Will Arbery most recently received critical acclaim for the Clubbed Thumb production of Plano, which Time Out praised for "managing to bend how you perceive reality beyond the proscenium." In that "wonderfully unsettling...fiercely smart contemporary dream play" that "revealed all sorts of disturbing social truths" (New York Magazine), Arbery fast-forwarded time, and characters seemed to slip through their lives.
Arbery takes an equally unnerving and revelatory-yet notably opposite-approach to time and place in Heroes of the Fourth Turning, setting the entirety of the play in real time in one festering late-night hang in a meticulously studied political reality. Arbery understands, and skillfully twists, the fact that in a country of polar interests and discourses, the "other side" can feel just as alien as any dreamscape, and the ever-widening space between both can seem like a menacing void. Characters are frighteningly good at positing their political ideals, yet some are also internally conflicted, self-doubting, wondering how far they can veer-in any casual conversation among peers-from the orthodoxies of their given or chosen side without social repercussions.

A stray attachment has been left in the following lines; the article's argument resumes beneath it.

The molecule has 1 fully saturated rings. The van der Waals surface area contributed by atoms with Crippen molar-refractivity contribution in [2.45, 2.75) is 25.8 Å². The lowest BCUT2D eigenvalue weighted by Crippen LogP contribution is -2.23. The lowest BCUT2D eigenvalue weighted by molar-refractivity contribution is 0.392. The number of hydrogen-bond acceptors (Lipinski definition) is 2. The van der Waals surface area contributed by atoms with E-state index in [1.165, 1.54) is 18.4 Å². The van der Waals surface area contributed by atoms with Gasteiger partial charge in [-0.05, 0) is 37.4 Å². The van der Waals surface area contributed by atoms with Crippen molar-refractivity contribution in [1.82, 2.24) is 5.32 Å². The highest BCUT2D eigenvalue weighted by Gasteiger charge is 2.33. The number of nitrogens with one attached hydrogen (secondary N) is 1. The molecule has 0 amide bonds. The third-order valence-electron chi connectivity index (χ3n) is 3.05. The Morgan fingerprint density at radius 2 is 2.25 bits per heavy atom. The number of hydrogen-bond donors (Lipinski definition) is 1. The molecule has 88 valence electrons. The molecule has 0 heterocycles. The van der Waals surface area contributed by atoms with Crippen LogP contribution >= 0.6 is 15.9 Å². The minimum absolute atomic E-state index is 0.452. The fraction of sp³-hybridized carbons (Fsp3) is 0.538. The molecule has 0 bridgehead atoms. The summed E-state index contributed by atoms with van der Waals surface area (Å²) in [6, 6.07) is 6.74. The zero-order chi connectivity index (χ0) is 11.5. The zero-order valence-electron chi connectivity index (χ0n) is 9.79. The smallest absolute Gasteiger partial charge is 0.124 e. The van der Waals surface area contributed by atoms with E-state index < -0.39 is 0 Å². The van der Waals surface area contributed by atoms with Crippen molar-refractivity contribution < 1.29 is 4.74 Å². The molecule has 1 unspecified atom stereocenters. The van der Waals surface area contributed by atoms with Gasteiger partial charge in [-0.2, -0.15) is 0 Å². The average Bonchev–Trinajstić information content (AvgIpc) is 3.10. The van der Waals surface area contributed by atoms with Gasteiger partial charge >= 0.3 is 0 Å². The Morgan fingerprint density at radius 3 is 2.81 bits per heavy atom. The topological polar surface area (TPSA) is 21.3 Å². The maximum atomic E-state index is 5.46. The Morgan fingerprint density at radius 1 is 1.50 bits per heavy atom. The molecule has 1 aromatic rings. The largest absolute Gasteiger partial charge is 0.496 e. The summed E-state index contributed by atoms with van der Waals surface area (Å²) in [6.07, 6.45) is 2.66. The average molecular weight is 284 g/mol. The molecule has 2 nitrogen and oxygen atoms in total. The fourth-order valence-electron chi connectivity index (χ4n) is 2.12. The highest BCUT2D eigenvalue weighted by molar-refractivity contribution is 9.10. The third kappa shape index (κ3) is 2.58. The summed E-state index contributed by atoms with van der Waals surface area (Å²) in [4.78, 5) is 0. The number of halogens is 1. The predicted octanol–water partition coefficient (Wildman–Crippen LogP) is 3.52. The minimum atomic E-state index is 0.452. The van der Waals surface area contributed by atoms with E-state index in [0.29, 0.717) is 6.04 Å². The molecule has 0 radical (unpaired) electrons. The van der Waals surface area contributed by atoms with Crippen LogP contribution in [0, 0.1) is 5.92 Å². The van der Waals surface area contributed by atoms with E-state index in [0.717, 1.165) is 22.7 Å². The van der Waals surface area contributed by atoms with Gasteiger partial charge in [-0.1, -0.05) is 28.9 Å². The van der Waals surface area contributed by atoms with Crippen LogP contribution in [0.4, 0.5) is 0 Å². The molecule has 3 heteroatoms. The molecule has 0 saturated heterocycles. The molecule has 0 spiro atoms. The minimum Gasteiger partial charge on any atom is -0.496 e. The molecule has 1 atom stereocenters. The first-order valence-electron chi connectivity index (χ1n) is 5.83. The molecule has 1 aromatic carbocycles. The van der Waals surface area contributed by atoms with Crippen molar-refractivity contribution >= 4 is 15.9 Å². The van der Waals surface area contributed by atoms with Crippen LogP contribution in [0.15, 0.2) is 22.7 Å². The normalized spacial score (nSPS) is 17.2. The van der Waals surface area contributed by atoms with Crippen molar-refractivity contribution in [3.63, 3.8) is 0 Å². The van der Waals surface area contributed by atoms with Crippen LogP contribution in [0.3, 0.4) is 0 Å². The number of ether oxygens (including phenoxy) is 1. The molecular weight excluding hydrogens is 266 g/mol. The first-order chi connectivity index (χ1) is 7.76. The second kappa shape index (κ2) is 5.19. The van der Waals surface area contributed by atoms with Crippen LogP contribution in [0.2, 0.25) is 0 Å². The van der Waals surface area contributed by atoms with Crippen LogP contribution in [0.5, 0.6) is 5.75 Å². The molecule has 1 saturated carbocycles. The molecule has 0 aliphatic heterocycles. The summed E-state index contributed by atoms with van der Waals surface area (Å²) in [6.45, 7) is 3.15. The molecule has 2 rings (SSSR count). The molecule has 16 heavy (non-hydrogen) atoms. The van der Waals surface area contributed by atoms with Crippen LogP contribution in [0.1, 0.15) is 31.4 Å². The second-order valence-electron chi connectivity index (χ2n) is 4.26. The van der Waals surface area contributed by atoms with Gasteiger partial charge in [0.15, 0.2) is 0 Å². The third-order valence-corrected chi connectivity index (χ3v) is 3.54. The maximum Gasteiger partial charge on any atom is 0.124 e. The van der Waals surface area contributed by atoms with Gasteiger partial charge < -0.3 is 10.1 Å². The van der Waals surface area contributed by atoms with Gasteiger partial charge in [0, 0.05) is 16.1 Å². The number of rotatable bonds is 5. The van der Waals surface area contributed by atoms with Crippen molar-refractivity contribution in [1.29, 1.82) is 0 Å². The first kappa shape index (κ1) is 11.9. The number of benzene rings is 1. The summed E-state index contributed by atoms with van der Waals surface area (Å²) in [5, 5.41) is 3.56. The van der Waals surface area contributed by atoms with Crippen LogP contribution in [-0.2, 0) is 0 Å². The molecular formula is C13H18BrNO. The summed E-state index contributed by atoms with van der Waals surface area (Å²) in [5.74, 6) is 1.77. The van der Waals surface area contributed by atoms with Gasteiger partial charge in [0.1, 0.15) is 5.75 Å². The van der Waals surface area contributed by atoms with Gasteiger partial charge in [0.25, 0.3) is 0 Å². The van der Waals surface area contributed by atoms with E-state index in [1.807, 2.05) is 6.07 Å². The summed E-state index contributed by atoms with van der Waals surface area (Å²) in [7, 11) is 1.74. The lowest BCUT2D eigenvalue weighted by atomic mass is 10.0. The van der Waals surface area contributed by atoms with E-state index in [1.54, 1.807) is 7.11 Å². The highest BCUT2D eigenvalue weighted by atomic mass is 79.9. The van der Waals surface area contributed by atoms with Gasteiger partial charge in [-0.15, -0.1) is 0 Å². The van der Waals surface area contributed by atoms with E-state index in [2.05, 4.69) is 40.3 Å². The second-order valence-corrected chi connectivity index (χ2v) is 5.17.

Arbery is particularly familiar with the palpable divide between American ideological realms. Arbery grew up in a family of conservative Catholic professors, living in the midst of small Catholic colleges, but as an adult underwent the "long journey" away from the views he was given. "I feel I've had this play in me from the time I was born," he says. His writing process for Heroes of the Fourth Turning came both from personal recollection and-now removed from that world-meticulous research into what, he explains "was supposed to have been [his] inheritance."